Early. Saturday morning. Too early. Seven am. Did last night's service until 11.30pm which meant no sleep until at least 1. Dreamt that a truck pulled up behind the restaurant and dumped a load of thousands of oysters into the kitchen from the back door. Oysters everywhere. One guy was cleaning them with a huge brush while another beside was madly shucking oysters with me but there was no end to it. Orders from clients just kept on ticking in, over and over, more and more with no reprieve. Then I hear somewhere somebody saying that there is another truck full of different oysters coming. We had to make room.
oysters with sake pearls
1/2 cup of sake + enough sake to cover the pearls
2.5 g of agar agar
1/2 cup of cold vegetable oil (in a container in the fridge)
put the sake in a pan and slowly heat. add the agar agar. Bring to a boil while whisking, reduce heat and cook for one minute. Remove from heat.
remove oil from fridge. fill a dropper with the sake mix and one drop in very cold oil one drop at a time.
strain the pearls from the oil. Rinse under warm water to remove excess oil.
cover the pearl with enough sake which helps retain their flavour.
to serve. open oyster. garnish with a little spoonful of pearls.
I have to drive Michèle to Ottawa from Montréal for a conference she has.
Early. Grey day. A thick fog has swallowed everything. Coffee is not working. The vague outline of trees is spectral. There is a silence to this fog which I covet.
Mechanically I get into the car and we are off. 15 north, highway 40. My attention is enough only to drive. We arrive in Ottawa and I drop her off at her work. Now what? I don`t feel like being in the city. A little introspective...started wondering about food. Already I was hungry, but I started asking questions like what is food really? We all eat for one reason but there seems to be an enormous set of secondary reasons. People have been mentioning comfort food so much lately that one had to wonder. What are people really trying to say about comfort food? That it is good? That it reminds them of their youth? Simplicity? Culture? Something I never heard of when I lived in Italy.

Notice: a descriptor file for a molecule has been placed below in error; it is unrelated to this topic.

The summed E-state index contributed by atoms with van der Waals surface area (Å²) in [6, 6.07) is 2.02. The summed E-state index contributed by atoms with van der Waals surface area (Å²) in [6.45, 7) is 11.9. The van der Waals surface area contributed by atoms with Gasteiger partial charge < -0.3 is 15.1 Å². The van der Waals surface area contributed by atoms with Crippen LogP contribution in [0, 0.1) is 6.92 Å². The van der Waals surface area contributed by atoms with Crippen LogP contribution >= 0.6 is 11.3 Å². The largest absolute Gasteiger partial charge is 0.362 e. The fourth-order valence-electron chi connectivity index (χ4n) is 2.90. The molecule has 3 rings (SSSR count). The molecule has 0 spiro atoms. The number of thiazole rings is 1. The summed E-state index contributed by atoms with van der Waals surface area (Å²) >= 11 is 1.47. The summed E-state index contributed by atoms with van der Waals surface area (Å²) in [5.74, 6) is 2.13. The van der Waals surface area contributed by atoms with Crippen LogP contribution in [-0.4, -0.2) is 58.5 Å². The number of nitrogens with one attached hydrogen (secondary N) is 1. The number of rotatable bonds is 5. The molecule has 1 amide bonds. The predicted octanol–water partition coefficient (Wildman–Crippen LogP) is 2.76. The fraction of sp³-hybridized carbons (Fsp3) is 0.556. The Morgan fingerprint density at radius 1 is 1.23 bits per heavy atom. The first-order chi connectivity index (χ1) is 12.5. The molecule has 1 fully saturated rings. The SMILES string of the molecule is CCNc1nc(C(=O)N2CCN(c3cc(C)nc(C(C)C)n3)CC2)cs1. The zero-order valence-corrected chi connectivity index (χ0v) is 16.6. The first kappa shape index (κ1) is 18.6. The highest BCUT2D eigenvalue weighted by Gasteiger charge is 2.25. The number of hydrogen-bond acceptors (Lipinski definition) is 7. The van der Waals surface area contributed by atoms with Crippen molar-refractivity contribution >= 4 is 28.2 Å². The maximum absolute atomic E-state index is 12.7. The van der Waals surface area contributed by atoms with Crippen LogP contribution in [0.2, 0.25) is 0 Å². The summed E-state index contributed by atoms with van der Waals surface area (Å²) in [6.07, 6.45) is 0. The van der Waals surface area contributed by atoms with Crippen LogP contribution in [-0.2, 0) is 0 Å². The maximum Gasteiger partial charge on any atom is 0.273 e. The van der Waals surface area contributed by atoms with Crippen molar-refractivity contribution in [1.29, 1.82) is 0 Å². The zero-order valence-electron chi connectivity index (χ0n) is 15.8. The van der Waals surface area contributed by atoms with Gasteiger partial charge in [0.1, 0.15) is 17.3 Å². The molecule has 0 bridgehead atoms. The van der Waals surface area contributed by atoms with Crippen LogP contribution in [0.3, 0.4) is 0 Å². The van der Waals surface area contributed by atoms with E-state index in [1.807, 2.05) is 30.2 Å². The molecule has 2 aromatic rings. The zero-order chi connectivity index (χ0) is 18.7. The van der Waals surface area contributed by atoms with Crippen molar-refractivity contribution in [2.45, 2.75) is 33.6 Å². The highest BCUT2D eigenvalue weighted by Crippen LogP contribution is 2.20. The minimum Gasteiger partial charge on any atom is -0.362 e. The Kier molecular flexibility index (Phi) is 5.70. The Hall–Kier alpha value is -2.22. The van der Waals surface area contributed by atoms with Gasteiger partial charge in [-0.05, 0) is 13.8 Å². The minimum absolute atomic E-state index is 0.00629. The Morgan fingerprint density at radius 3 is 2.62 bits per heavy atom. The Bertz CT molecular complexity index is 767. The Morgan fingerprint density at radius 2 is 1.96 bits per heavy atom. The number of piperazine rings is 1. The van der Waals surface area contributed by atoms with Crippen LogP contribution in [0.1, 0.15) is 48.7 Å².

I remembered reading about a monastery in Québec not far from Hawksbury of Greek Orthodox nuns who make some goat and sheep milk cheese. Fuck it. Now or never I thought. Without calling to see if they are open I drive in the general direction. I could use something spiritual. I take the 17 towards Hawksbury. A beautiful drive through Ontario villages and farmland. Full of picturesque sagging wood barns which most of us love. The thing is that we would never buy one, but we realize that they are still being used, perhaps that is their charm, along with the old rusted tractor; that they are not pristine. But then again some people can where socks with innumerable holes in them and could not be bothered. Nonetheless the presence of these barns is something I almost expect. Perhaps as something to invalidate the milk carton picturesque ideal of a farm pure and smiling and simple and clean living. There are few cars on the highway. So many road kills though. Pink insides folded outward like warning signs. Dangerous. With the lack of sleep, such vibrant colours bulging out of all the bellies of this and that creature my eyes tend to fixate on them a little too intensely...behind the wheel is not a good thing. So many still lifes. What is so appealing about these farms? The organization of the pastures? Maybe it is the idea of self sufficiency that is so attractive. I often wonder if we do not realize somewhere that unless we know how to hunt or farm or tend a garden that we are not only removed from surviving but are neurotically subconsciously aware that we are dependent on people that we do not know, on a system that we vaguely trust, but have little choice to expect them to deliver?